Equipped with the latest generation of smart phones, today's film-makers and roving reporters don't necessarily need a camera crew and several thousand quid's worth of kit to capture an award-winning moment or exclusive interview.
An Android smart phone can be an essential tool for shooting on the go, due in no small part to the large screens and high-definition hardware on the latest models.
In this feature I'll take one of the UK's most popular handsets -- the Samsung Galaxy S3 -- and show you how a few apps, accessories and insider tips can help you master movie making on your Android smart phone.
1. Mastering the S3's stock camera app
The Samsung Galaxy S3's large, bright and colourful Super AMOLED HD display means it's well suited to shooting and watching video. What's more, the stock camera app provided with theoperating system is feature-rich and makes the most of the handset's impressive 8-megapixel rear camera.
Upon starting the camera app, open the settings menu by pressing the cog-wheel in the corner of the screen. If shooting outside, enabling the 'Outdoor visibility' option will boost the display's brightness and colour profile, improving visibility in situations where glare and screen reflections would otherwise make viewing and framing shots difficult.
Enable 'Guidelines' to overlay a discrete grid onto the display, helping you to compose your shots based on the so-called 'rule of thirds'.
The 'Anti-shake' setting is particularly effective when shooting handheld. With the Galaxy S3's body being so thin and light, it's susceptible to wobble from even the steadiest of grips. This software setting attempts to stabilise the output. In testing, it did a pretty good job, although the resulting footage did suffer from minor cropping.
The 'Edit shortcuts' option means that many of the app's settings can also be assigned to one of four easy-access icons, accessible from the viewfinder display. These include options for exposure compensation, some basic real-time effects and white balance.
The size of the video output can be configured in the app's 'Resolution' settings, with values ranging from 1,920x1,080 pixels down to 320x240. Bear in mind that a larger resolution means a bigger file size, so if you're tight on storage space in your phone, you might want to choose a lower resolution.
In a test, the same 10-second video clip shot at output sizes of 1,920x1,080 pixels (Full HD), 1,280x720 (HD) and 720x480 (widescreen standard-definition), resulted in file sizes of 21.8MB, 16.2MB and 4.8MB respectively.
Mastering the art of keeping your shots in focus is key to capturing quality footage. While the camera app tries its best with auto-focus, for full control, you'll want to get familiar with the app's manual focusing rectangle.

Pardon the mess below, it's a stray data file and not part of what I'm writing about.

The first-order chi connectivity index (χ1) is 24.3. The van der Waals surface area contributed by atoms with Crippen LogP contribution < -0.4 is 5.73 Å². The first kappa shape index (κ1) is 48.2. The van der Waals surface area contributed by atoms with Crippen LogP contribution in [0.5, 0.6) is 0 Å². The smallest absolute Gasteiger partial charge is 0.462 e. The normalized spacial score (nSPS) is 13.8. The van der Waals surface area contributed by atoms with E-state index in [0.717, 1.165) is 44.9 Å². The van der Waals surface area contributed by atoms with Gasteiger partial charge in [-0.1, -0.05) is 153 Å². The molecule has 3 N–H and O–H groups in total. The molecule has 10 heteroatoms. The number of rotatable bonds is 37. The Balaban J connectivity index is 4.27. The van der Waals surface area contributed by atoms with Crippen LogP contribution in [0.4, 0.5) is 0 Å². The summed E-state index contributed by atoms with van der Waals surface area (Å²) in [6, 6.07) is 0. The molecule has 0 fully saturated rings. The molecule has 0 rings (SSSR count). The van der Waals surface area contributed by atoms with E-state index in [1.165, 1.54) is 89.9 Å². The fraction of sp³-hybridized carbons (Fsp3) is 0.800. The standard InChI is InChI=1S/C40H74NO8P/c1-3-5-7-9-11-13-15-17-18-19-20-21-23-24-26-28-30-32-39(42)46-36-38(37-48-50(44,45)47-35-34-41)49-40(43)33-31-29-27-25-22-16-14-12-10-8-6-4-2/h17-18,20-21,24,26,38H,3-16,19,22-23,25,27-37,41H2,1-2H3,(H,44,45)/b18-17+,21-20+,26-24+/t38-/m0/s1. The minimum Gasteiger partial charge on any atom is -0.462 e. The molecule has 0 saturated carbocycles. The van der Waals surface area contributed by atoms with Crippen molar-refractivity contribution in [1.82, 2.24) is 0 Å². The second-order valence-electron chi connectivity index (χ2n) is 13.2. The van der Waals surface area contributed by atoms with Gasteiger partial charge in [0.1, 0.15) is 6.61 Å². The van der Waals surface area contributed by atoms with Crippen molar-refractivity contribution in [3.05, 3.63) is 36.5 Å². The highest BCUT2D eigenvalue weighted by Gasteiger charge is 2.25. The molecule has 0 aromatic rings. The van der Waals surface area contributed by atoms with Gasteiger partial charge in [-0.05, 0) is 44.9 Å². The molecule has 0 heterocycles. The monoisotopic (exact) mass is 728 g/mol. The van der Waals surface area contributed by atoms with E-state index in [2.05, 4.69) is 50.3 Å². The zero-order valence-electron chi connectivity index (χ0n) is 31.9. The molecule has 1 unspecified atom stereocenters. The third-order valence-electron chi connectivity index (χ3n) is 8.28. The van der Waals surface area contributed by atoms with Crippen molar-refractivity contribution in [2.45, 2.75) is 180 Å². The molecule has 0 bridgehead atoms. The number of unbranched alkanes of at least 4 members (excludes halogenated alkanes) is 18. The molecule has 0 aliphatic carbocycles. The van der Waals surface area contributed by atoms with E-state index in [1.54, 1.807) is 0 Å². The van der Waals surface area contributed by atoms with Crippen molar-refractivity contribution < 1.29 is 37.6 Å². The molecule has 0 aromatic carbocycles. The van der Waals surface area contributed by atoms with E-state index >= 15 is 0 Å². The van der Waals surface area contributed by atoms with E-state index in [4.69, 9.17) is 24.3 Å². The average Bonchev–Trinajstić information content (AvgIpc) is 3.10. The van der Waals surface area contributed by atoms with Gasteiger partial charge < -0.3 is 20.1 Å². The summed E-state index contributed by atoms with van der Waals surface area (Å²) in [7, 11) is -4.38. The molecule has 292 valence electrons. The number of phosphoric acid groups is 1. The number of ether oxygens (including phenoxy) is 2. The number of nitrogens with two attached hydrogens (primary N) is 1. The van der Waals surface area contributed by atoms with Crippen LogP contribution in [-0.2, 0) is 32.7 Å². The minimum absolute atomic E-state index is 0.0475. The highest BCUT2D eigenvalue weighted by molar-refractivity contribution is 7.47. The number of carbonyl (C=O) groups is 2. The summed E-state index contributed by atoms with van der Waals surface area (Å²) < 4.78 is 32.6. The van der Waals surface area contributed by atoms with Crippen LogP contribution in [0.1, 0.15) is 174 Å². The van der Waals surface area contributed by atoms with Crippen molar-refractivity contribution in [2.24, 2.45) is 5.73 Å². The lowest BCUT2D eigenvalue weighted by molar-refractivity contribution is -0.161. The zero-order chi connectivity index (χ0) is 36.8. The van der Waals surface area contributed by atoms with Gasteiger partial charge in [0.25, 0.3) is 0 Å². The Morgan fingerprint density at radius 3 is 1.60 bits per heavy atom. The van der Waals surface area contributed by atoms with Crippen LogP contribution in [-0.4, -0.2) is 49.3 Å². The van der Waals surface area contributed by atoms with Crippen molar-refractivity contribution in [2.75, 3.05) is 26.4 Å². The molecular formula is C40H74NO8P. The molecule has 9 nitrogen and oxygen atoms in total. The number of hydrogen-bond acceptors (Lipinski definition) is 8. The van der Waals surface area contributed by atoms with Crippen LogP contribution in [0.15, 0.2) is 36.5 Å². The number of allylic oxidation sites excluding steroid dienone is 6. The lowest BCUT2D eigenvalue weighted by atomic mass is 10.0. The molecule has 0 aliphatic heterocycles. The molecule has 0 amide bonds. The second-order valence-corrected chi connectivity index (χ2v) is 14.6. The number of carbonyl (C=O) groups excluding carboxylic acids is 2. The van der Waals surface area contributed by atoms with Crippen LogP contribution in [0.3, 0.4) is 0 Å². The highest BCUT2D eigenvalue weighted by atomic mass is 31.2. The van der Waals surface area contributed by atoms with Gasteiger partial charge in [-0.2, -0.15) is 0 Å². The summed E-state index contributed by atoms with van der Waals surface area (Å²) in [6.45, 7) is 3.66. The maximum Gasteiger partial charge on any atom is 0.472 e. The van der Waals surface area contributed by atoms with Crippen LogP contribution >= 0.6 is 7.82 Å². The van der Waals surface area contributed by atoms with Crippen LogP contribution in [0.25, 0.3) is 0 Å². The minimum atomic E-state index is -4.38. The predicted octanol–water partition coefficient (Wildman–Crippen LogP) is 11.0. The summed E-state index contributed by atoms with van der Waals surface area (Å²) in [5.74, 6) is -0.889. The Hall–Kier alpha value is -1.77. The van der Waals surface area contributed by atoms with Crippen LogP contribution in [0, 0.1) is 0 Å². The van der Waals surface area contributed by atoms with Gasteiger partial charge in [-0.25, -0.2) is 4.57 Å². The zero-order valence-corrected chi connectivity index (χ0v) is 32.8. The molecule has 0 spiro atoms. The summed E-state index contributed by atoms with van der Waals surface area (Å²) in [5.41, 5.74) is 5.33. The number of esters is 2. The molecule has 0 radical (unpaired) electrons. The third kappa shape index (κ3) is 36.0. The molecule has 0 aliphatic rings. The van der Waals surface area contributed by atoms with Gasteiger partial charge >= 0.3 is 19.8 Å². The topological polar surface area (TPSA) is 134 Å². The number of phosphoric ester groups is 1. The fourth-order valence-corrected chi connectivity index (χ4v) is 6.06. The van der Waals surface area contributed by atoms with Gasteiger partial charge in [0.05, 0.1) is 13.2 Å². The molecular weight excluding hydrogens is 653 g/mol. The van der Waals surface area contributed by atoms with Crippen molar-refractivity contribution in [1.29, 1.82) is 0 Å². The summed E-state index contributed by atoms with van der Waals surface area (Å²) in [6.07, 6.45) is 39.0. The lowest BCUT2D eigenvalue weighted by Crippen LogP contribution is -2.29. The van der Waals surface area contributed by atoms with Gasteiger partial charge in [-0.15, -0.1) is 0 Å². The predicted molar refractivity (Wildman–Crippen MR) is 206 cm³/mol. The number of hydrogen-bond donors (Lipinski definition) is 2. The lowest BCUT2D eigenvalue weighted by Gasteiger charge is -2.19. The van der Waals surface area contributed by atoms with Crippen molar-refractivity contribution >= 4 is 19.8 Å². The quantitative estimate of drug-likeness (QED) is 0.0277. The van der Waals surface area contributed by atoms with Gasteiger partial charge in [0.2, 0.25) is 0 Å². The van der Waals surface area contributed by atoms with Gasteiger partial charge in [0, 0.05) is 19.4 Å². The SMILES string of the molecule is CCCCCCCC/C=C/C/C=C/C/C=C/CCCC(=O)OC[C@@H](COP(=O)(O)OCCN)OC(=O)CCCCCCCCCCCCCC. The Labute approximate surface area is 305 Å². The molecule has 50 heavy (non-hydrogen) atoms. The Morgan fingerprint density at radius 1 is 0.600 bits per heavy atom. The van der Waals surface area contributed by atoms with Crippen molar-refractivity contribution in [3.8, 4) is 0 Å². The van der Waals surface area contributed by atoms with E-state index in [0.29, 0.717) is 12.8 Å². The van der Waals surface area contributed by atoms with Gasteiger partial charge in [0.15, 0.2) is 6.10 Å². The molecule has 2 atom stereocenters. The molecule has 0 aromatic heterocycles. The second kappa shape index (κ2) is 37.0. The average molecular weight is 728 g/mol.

To focus on a particular subject, touch it on the viewfinder screen -- the white focus rectangle follows your finger and, a second or so later, should confirm that it has found focus by turning green and emitting a high-pitched confirmation tone (see above).
However, if the rectangle turns red (see below), then it hasn't been able to get a focus lock on your subject -- it could be that the subject is too close to the lens or there isn't enough light on the subject for the handset's contrast detection focusing mechanism to work. If this happens, try moving further away, changing your angle or adjusting the light on the subject.
You can continue to manually adjust focus mid-shot by simply touching the viewfinder to direct the focus rectangle. By tapping the 'AF' icon at the bottom of the screen, you can return the camera to its auto-focus mode. A light touch to the screen is advised to reduce camera wobble while shooting.
- The stock Android camera app has the annoying habit of resetting its focusing rectangle to the default in the middle of the screen after 3 seconds (unless recording), so check the focus immediately before pressing the red button to record.
- Hand-holding the Galaxy S3 can present problems when shooting as there's simply not a great deal of it to grip onto. The highly touch-sensitive 'Back' button on the bezel is positioned very close to the edge and, unless avoided, can put a premature end to a carefully crafted shot. The good news is that the handset's haptic and audio feedback will immediately let you know.
- The position of the camera in the centre of the S3 beats handsets with lenses mounted in the corner, as you're less likely to suffer a stray finger spoiling your shot. However, the S3's lens does seem to be more susceptible to glare and flare from light sources. Much of this can be reduced by carefully shielding the camera lens with the palm of your hand while gripping (of course, still making sure to keep your fingers out of shot).
2. Editing your video
While the Google Play store offers many apps for 'video trimming' (usually restricted to splicing a single clip), there are very few at present that qualify as true 'video editing' apps. Android does have one very shiny ace up its sleeve though...
2.1 Cloud editing with Clesh
The key to its appeal is that Clesh is a cloud-based service that provides a real-time virtual edit suite on your Android device, while offloading all of the processor-intensive work to a server somewhere on the Internet.